Community cannot be forced. People will generate community on their own by adjusting relationships into the appropriate spaces. Myers observes that the most successful small groups are the ones that are self-organized. These groups reflect a group of people who have decided that they are interested in moving to a closer space. They have already evaluated each other in the social space and decided that they can share more deeply. In contrast, randomly assigned groups have less chance of bonding. Some members may have enough personal and intimate space relationships and are just looking for a neighbor in the social space. Some members may not have the skills to successful have deeper relationships. Some members may simply not share common values or goals with each other.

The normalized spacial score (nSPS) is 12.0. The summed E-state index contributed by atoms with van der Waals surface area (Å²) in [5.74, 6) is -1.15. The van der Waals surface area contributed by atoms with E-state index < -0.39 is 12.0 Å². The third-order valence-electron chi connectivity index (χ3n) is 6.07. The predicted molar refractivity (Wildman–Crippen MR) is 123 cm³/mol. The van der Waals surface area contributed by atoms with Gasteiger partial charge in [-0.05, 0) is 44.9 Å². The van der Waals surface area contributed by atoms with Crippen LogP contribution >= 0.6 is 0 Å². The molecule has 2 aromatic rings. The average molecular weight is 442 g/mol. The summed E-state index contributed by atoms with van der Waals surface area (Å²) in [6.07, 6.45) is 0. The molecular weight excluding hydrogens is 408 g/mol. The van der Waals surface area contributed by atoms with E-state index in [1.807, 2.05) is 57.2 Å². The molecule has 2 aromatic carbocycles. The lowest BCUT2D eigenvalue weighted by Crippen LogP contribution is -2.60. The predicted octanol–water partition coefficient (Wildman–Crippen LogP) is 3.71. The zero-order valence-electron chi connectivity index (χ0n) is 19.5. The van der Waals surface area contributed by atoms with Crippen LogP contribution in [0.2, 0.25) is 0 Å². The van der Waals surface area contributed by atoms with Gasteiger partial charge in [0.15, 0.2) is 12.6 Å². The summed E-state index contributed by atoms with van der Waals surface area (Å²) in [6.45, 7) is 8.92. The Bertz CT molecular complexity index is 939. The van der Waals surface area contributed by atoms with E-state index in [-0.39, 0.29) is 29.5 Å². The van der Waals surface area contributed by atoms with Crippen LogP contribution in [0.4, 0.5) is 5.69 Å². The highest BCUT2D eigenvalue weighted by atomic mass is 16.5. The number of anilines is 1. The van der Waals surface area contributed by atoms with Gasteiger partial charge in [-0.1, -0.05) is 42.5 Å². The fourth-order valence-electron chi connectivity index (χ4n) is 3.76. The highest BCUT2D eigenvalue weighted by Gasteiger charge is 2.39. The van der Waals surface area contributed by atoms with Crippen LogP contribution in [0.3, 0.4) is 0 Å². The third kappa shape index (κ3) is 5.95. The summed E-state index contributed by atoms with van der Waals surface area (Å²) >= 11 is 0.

Our culture has a dearth of social spaces. In by-gone days, most houses had front porches so that the family could relax somewhere cool in the evening. But these porches provided an intermediate space, where you could talk to neighbors on the sidewalk, or even invite them to join you without inviting them into the intimate space of your home. Likewise, you could have interactions with strangers somewhere that was reasonably private without needing to invite them in. With the advent of air conditioning and a more cynical view of human nature, the front porches were replaced by uninviting garages.2  Furthermore, our desire for privacy created neighborhoods with cul-de-sacs, so that we are now isolated from each other, and must get in our cars and drive to another location for our social interaction. Social spaces have not entirely disappeared, just changed. If you want to meet up with friends, you are less likely to invite them over to the intimate space of your home (which, with your busy schedule, is not necessarily presentable on a moment’s notice) than to go to a restaurant or Starbucks. In fact, the anchors of some newer malls is no longer J.C. Penny’s or Sears but Applebee’s and Chili’s.